Australian cricketing icon Shane Warne did not have a reputation for being a nice guy.
It would be an injustice to go scouting for little titbits to try and turn the bowler into something he never was or wanted to be.
What Shane Warne was, was one of the greatest competitors in the history of cricket and perhaps even all of sport. He was a true winner.
Warne made a wobbly start on the international cricket scene as a 22-year-old in 1992 but by the next year he had served notice of greatness.
In India, where the batters were more adept at dealing with spinners, he was already remarkably good, but it was in England and South Africa where he made “bunnies” out of his opponents. Over the years he took 325 of his 708 test wickets against those two countries.
Warne never lost a series against South Africa, being on the winning side six times and drawing twice.
In a great match that South Africa won by five runs at the Sydney Cricket Ground in 1993/94 mainly through Fanie de Villiers’ second-innings bowling, Warne announced his disdainful mastery against the South African batsmen. He took 7/56 and 5/72, a total of 12 wickets for 128 runs, his best figures ever.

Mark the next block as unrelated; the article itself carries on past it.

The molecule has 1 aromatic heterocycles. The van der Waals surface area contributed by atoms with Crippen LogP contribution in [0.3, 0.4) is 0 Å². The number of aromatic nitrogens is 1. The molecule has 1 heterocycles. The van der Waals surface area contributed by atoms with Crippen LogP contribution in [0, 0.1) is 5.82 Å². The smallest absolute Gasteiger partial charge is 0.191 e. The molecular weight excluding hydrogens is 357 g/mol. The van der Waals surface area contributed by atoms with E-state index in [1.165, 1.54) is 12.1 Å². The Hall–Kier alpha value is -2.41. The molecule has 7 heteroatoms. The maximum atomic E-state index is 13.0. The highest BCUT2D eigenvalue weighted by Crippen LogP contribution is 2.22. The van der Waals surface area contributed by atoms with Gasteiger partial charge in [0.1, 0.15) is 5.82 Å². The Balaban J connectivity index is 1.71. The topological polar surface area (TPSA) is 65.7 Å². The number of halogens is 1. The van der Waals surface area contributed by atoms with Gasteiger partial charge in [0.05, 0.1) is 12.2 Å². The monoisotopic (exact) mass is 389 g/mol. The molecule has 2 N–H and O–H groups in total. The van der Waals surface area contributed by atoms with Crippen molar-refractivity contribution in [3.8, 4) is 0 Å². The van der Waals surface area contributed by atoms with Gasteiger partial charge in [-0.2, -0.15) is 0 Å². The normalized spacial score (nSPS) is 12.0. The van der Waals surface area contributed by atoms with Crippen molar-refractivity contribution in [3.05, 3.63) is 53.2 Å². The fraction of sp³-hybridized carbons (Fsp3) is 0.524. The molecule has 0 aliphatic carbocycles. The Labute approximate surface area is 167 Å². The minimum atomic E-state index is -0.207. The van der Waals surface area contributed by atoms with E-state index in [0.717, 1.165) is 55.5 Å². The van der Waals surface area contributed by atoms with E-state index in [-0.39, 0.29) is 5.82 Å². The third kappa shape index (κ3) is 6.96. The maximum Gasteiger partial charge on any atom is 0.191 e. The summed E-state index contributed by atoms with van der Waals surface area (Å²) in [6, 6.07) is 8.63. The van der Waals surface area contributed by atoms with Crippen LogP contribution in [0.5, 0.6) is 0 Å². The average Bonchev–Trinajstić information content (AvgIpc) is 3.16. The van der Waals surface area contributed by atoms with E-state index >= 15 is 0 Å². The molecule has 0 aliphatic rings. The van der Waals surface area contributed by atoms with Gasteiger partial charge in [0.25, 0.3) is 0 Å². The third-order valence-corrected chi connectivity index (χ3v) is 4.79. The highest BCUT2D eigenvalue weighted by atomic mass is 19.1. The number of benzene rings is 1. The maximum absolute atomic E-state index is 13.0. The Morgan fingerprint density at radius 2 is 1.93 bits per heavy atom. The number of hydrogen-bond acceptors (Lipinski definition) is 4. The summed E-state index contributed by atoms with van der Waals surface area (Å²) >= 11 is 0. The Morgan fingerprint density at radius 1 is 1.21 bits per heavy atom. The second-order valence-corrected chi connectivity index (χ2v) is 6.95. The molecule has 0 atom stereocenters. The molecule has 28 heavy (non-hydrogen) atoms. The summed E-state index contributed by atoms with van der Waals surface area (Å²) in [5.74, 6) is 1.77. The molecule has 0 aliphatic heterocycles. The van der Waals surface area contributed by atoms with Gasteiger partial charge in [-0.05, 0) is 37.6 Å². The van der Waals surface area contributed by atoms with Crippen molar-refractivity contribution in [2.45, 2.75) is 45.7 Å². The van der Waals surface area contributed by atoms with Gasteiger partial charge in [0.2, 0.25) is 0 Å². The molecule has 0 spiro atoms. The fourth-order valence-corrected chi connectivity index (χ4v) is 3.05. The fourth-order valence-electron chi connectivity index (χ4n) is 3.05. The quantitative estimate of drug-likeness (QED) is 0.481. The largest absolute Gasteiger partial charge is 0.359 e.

Four years later at the same venue, he took 5/75 and 6/34 against South Africa, and in his last series against South Africa in 2006 he took his best ever single-innings haul: 6/86 in Durban.
It’s no surprise that Warne was not well-loved in South Africa. Not only did he humiliate the South Africans with the ball, he also abused them verbally. Andrew Hudson was a prime example and Darryl Cullinan got the reputation of being “Shane Warne’s bunny”. When Cullinan went to a psychiatrist, Warne claimed he had sent the batsman there. His brutal humiliation of Paul “Gogga” Adams was unforgivable.
As much as he was a maverick on the cricket pitch, so he was in his private life.
His publicity attempt at cleaning up his act with the Shane Warne Foundation ended in bankruptcy. In 2000 he lost his Australian vice-captaincy when the sexy text messages he was sending to a nurse in England came to light.
He was married at the time. He got into a fight with teenage boys who photographed him smoking while he was getting sponsorship from a nicotine patch company. In 2007 Warne and his ex-wife were reported to be getting back together, but she left him after he sent a text message to her that was intended for another woman.
His escapades with actress Elizabeth Hurley came to a stormy end in 2013.
But that is not what he must be remembered for. The statistics show that he was one of the most successful bowlers in the history of the sport, but what can’t be measured was his dominant winning spirit.
Don’t make him a nice guy; remember him for what he was: a true winner.
Image source: @TheNewYorkTimes